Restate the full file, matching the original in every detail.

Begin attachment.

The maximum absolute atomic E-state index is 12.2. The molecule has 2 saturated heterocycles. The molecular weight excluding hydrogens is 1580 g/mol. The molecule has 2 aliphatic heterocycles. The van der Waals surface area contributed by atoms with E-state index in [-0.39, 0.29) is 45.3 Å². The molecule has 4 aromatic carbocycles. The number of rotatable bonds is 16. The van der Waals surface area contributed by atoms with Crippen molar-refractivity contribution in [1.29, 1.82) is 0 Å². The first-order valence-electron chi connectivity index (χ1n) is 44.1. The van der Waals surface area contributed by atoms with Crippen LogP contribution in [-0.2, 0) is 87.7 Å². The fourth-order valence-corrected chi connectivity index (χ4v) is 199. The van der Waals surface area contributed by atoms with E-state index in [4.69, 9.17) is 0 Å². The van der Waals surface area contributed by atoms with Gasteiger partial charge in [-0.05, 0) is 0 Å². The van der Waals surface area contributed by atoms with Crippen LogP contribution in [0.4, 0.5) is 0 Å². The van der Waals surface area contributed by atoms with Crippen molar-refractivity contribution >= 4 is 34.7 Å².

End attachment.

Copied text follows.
The maximum absolute atomic E-state index is 12.2. The molecule has 2 saturated heterocycles. The molecular weight excluding hydrogens is 1580 g/mol. The molecule has 2 aliphatic heterocycles. The van der Waals surface area contributed by atoms with E-state index in [-0.39, 0.29) is 45.3 Å². The molecule has 4 aromatic carbocycles. The number of rotatable bonds is 16. The van der Waals surface area contributed by atoms with Crippen molar-refractivity contribution in [1.29, 1.82) is 0 Å². The first-order valence-electron chi connectivity index (χ1n) is 44.1. The van der Waals surface area contributed by atoms with Crippen LogP contribution in [-0.2, 0) is 87.7 Å². The fourth-order valence-corrected chi connectivity index (χ4v) is 199. The van der Waals surface area contributed by atoms with E-state index in [4.69, 9.17) is 0 Å². The van der Waals surface area contributed by atoms with Gasteiger partial charge in [-0.05, 0) is 0 Å². The van der Waals surface area contributed by atoms with Crippen LogP contribution in [0.4, 0.5) is 0 Å². The van der Waals surface area contributed by atoms with Crippen molar-refractivity contribution >= 4 is 34.7 Å².